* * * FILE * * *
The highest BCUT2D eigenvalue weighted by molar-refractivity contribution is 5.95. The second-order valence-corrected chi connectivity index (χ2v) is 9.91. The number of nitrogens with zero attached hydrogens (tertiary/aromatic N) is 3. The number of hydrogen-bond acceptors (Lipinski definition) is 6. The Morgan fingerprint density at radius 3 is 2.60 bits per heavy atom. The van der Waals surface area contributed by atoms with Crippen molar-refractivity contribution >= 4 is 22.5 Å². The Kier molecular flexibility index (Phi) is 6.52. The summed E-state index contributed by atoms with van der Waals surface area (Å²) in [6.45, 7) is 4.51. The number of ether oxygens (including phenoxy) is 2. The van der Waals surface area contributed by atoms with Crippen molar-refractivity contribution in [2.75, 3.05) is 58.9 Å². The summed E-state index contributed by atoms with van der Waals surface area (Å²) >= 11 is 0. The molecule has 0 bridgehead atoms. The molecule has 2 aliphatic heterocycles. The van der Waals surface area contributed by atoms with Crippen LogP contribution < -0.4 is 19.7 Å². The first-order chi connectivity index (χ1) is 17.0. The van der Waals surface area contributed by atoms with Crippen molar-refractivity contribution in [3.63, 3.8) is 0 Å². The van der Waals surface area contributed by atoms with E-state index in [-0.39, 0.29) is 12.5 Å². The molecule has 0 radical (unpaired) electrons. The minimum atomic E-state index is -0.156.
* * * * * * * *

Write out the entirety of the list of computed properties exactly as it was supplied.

The highest BCUT2D eigenvalue weighted by molar-refractivity contribution is 5.95. The second-order valence-corrected chi connectivity index (χ2v) is 9.91. The number of nitrogens with zero attached hydrogens (tertiary/aromatic N) is 3. The number of hydrogen-bond acceptors (Lipinski definition) is 6. The Morgan fingerprint density at radius 3 is 2.60 bits per heavy atom. The van der Waals surface area contributed by atoms with Crippen molar-refractivity contribution >= 4 is 22.5 Å². The Kier molecular flexibility index (Phi) is 6.52. The summed E-state index contributed by atoms with van der Waals surface area (Å²) in [6.45, 7) is 4.51. The number of ether oxygens (including phenoxy) is 2. The van der Waals surface area contributed by atoms with Crippen molar-refractivity contribution in [2.75, 3.05) is 58.9 Å². The summed E-state index contributed by atoms with van der Waals surface area (Å²) >= 11 is 0. The molecule has 0 bridgehead atoms. The molecule has 2 aliphatic heterocycles. The van der Waals surface area contributed by atoms with Crippen LogP contribution < -0.4 is 19.7 Å². The first-order chi connectivity index (χ1) is 17.0. The van der Waals surface area contributed by atoms with Crippen molar-refractivity contribution in [3.63, 3.8) is 0 Å². The van der Waals surface area contributed by atoms with E-state index in [-0.39, 0.29) is 12.5 Å². The molecule has 0 radical (unpaired) electrons. The minimum atomic E-state index is -0.156.